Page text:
There are two kinds of days for those who have lost important people in their lives: the easier days and the hard days. Easier, because death always stays with you no matter how long it’s been. It gets easier but not easy.
On hard days, I find myself lost, lonely and aching behind smiles, bearing an urgency to trace back roads to places my stepfather held close in his life – for comfort, above all.
And one Sunday, I just did.
Days beforehand, I had this unsettling feeling. We have been living in a financial rut for many months since he passed. It has been taking a toll on me, my daughter, and my family.
A relative offered to take me to Canada on pay-when-able terms to practice nursing. The practical and obvious choice was to leave and make use of my studies, which my stepdad purposely told me to take to help in the family finances. I wasn’t able to fulfill that promise.
Instead, I took off with my engagement ring, dabbled in the one profession I have been dreaming of since childhood (and which he would never have approved of if he knew how small the across-the-board compensation is), and had a kid.
Every fiber of my being went against all reason. I had endured so many years fighting for writing, fighting for love, fighting for a meaningful life in the country for my daughter despite the long, difficult and endless road to there. Sometimes I tend to be stubborn when I know I’m right, and this time, it felt that I was wrong about being right.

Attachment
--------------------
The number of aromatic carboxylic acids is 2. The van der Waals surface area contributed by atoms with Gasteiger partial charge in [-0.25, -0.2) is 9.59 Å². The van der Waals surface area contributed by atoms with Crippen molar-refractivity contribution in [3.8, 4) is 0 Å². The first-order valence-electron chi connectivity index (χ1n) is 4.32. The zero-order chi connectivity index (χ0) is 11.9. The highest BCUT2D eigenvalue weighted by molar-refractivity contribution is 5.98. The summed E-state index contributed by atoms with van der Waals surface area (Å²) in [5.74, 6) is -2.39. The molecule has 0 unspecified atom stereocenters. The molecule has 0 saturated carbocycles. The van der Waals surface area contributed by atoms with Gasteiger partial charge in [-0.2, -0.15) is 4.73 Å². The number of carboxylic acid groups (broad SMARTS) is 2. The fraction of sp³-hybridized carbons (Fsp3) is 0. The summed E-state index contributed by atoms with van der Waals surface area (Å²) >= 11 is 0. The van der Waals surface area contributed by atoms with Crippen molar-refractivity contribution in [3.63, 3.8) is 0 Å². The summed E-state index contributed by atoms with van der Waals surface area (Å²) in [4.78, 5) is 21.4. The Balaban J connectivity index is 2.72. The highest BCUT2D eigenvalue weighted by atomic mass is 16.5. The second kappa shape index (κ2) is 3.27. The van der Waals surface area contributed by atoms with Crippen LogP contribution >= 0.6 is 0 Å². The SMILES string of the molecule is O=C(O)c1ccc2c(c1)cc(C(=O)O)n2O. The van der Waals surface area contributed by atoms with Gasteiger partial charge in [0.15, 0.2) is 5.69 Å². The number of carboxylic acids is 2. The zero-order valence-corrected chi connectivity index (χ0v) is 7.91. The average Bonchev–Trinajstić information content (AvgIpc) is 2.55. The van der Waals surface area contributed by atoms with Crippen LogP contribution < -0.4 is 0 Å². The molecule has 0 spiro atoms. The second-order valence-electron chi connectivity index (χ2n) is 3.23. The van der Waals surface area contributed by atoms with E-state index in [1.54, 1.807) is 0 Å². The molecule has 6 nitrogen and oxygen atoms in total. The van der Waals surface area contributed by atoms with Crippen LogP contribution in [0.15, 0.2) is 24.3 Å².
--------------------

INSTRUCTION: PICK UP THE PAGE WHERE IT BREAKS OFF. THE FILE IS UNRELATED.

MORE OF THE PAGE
“Catch me a butterfly and show me the way,” I prayed to the old man. Because I don’t want to leave. Not without Lia.
On that given Sunday, I made my way to Manila to give in to the month-long compulsion of eating ice cream in Gary’s in Taft, where we, as kids, shared ice cream with my stepdad one languid afternoon. Unable to keep up with the times, Gary’s, it turns out, has been closed for nearly a year.
I move on to trace back steps to places my stepfather held dearly to his Chinese heart when he was still here. Maxim’s in Ermita has closed down, too, and cannot attend to my craving of chicken feet and white chicken that he and I both love. My feet took me to Emerald’s Garden next, where I should have had a last meal with him before he died, if only work and traffic didn’t interfere. It turns out, I was two hours too early for opening time.